Decided: May 13, 1932.
TROPHEM BORODAEFF, DEFENDANT IN CERTIORARI,
PROVINCE LINE DAIRY, INCORPORATED, PROSECUTOR IN CERTIORARI
On certiorari, &c.
For the prosecutor in certiorari, Coult, Satz & Tomlinson (De Voe Tomlinson, of counsel).
For the defendant in certiorari, James S. Turp.
Before Justices Trenchard and Donges.
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The opinion of the court was delivered by
TRENCHARD, J. This writ brings up for review a judgment of the Mercer County Court of Common Pleas which reversed the order of the workmen's compensation bureau dismissing the petition for compensation.
The situation was this: On April 19th, 1929, between one and two P.M., the petitioner, while at work in the dairy of the Province Line Dairy, Incorporated, hurt himself "in the side" while lifting a forty-quart can of milk. He had to stop work immediately because of the "bad" pain, and notified his boss, who sent him to a doctor. The doctor examined him and noticed "nothing definite" but told him to come back the next morning at eight A.M., and then the boss took him home. The next morning, still in pain, the petitioner
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noticed a lump on his abdomen. At eight A.M., his boss took him to the doctor's office, who diagnosed the case as one of "right inguinal hernia" requiring an operation which was performed at once at a hospital. That was about eighteen hours after the strain. A petition was filed for compensation and the workmen's compensation bureau dismissed it on the ground that the first of the five requirements to establish a compensable hernia was not established, namely, "first, the descent of the hernia immediately followed the cause." On appeal by the employe the Mercer County Court of Common Pleas reversed that order and entered judgment for the workman. The employer now prosecutes this writ.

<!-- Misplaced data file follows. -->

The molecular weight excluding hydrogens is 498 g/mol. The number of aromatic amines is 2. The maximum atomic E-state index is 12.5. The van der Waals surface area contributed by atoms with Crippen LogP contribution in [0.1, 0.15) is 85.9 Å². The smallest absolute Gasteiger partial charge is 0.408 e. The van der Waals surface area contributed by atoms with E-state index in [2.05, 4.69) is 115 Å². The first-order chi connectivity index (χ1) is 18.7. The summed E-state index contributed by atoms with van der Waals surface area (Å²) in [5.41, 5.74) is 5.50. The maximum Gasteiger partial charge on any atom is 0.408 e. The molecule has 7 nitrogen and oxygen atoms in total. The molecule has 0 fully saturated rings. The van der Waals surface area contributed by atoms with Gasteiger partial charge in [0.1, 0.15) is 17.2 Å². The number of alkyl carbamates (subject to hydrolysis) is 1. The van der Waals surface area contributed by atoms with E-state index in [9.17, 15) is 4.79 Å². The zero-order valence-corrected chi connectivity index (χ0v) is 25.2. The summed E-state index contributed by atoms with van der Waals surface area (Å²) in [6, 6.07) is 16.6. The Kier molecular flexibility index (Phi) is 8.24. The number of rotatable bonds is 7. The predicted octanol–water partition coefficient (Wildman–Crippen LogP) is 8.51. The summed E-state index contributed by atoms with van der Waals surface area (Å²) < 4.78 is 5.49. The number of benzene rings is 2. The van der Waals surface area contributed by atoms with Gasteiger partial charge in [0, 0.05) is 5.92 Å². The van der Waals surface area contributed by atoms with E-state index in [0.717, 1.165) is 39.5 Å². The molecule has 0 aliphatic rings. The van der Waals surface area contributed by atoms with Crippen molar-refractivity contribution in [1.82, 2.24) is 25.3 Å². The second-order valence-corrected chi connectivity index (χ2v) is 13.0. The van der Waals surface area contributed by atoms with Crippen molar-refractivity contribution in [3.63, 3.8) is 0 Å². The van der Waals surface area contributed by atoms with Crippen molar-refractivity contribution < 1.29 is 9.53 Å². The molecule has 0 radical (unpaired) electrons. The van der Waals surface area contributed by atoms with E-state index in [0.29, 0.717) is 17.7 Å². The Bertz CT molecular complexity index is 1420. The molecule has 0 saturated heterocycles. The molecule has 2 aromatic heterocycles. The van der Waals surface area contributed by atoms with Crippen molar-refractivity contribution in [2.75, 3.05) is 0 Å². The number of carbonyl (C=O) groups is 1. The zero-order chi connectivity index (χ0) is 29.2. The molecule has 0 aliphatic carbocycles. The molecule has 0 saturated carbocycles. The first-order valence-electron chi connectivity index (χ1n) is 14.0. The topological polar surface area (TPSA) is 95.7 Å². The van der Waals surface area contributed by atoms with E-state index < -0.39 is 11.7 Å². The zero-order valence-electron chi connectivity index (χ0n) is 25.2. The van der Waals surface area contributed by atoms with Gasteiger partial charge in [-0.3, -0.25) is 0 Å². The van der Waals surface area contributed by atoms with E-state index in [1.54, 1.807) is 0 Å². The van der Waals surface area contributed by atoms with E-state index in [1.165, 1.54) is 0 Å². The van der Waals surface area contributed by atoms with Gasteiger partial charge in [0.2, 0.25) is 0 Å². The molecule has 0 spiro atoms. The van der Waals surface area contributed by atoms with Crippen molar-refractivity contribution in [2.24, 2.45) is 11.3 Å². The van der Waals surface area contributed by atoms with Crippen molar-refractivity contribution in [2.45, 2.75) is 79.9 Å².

Of course this is not a case of "real traumatic hernia." But the employer concedes that the proof presents a compensable case of hernia caused by strain in every respect except the one above mentioned, namely, "the descent of the hernia immediately followed the cause."
Now the language of the act requiring construction is this:
"Hernia is a disease which ordinarily develops gradually, being very rarely the result of an accident. Where there is real traumatic hernia resulting from the application of force directly to the abdominal wall, either puncturing or tearing the wall, compensation will be allowed. All other cases will be considered as either congenital or of slow development and not compensable, being a disease rather than an accidental injury; unless conclusive proof is offered that the hernia was immediately cause by such sudden effort or severe strain that, first, the descent of the hernia immediately followed the cause; second, that there was severe pain in the hernial region; third, that there was such prostration that the employe was compelled to cease work immediately; fourth, that the above facts were of such severity that the same was noticed by the claimant and communicated to the employer within twenty-four hours after the occurrence of the hernia; fifth, that there was such physical distress that the attendance of a licensed physician was required within twenty-four hours after the occurrence of the hernia." Pamph. L. 1923, p. 104.
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Thereby it seems clear that the phrase "immediately followed the cause" should not be construed to mean "instantly followed the strain." Probably in most such cases there is some appreciable lapse of time between the cause and the descent. No doubt the word "immediately" is sometimes used in the sense of "instantly," but that is by no means its only meaning. Webster's New International Dictionary gives the following definition of "immediately:" "Without intermediary; in direct connection or relation; in a way to concern or affect directly or closely; without intervention of any person or thing; proximately."
We think that the phrase "immediately followed the cause" should be held to mean "soon enough and in such manner as to make it appear clear that the descent was the effect of the strain and pain complained of which forced cessation of work."
This is apparent when we consider the additional requirement of the statute that the pain and prostration "were of such severity that the same was noticed by the claimant and communicated to the employer within twenty-four hours after the occurrence of the hernia. " We believe that the view we take finds support in the case of Yannone v. Hind Steel Wire Works, 9 N.J. Mis. R. 501; affirmed, post, p. 352. The real purpose of the precautions laid down by the legislature in the section here involved is to protect the employer from claims for hernia not actually caused by the accident. In this case the only medical witness said, "I frankly think it was caused by the accident," and considering the other undisputed evidence, we think the judgment for the employe was entirely justified under the rule stated.
The judgment will be affirmed, with costs.